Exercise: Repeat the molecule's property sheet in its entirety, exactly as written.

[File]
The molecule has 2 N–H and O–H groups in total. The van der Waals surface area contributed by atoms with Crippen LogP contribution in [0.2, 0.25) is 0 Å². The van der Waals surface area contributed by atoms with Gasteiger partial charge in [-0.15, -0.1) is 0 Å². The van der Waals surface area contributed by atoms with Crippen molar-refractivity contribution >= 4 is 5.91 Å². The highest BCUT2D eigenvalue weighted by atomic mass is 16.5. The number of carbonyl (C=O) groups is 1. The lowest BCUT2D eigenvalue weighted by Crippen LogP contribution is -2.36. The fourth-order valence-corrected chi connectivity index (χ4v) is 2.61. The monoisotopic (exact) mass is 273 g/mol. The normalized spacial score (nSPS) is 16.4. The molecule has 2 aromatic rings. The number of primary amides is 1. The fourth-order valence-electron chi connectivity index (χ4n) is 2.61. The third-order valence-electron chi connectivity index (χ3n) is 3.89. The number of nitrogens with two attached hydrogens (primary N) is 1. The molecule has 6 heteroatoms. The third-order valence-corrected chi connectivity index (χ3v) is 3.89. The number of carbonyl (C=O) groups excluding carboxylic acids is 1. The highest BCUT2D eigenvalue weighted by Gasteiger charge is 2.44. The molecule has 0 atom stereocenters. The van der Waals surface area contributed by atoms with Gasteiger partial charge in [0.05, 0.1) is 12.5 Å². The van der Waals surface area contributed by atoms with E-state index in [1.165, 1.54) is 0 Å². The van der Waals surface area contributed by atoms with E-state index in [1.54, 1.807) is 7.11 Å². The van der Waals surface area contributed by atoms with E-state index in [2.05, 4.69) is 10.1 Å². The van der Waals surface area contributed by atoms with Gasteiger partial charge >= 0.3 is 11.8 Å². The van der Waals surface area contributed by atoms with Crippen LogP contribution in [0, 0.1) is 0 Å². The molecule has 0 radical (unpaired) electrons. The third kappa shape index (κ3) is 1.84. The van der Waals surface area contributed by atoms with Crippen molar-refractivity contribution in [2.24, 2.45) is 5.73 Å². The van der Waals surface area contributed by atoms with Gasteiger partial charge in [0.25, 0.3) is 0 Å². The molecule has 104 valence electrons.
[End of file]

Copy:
The molecule has 2 N–H and O–H groups in total. The van der Waals surface area contributed by atoms with Crippen LogP contribution in [0.2, 0.25) is 0 Å². The van der Waals surface area contributed by atoms with Gasteiger partial charge in [-0.15, -0.1) is 0 Å². The van der Waals surface area contributed by atoms with Crippen molar-refractivity contribution >= 4 is 5.91 Å². The highest BCUT2D eigenvalue weighted by atomic mass is 16.5. The number of carbonyl (C=O) groups is 1. The lowest BCUT2D eigenvalue weighted by Crippen LogP contribution is -2.36. The fourth-order valence-corrected chi connectivity index (χ4v) is 2.61. The monoisotopic (exact) mass is 273 g/mol. The normalized spacial score (nSPS) is 16.4. The molecule has 2 aromatic rings. The number of primary amides is 1. The fourth-order valence-electron chi connectivity index (χ4n) is 2.61. The third-order valence-electron chi connectivity index (χ3n) is 3.89. The number of nitrogens with two attached hydrogens (primary N) is 1. The molecule has 6 heteroatoms. The third-order valence-corrected chi connectivity index (χ3v) is 3.89. The number of carbonyl (C=O) groups excluding carboxylic acids is 1. The highest BCUT2D eigenvalue weighted by Gasteiger charge is 2.44. The molecule has 0 atom stereocenters. The van der Waals surface area contributed by atoms with Gasteiger partial charge in [0.05, 0.1) is 12.5 Å². The van der Waals surface area contributed by atoms with E-state index in [1.165, 1.54) is 0 Å². The van der Waals surface area contributed by atoms with E-state index in [1.54, 1.807) is 7.11 Å². The van der Waals surface area contributed by atoms with E-state index in [2.05, 4.69) is 10.1 Å². The van der Waals surface area contributed by atoms with Gasteiger partial charge >= 0.3 is 11.8 Å². The van der Waals surface area contributed by atoms with Crippen LogP contribution in [0, 0.1) is 0 Å². The molecule has 0 radical (unpaired) electrons. The third kappa shape index (κ3) is 1.84. The van der Waals surface area contributed by atoms with Crippen molar-refractivity contribution in [2.24, 2.45) is 5.73 Å². The van der Waals surface area contributed by atoms with Gasteiger partial charge in [0.25, 0.3) is 0 Å². The molecule has 104 valence electrons.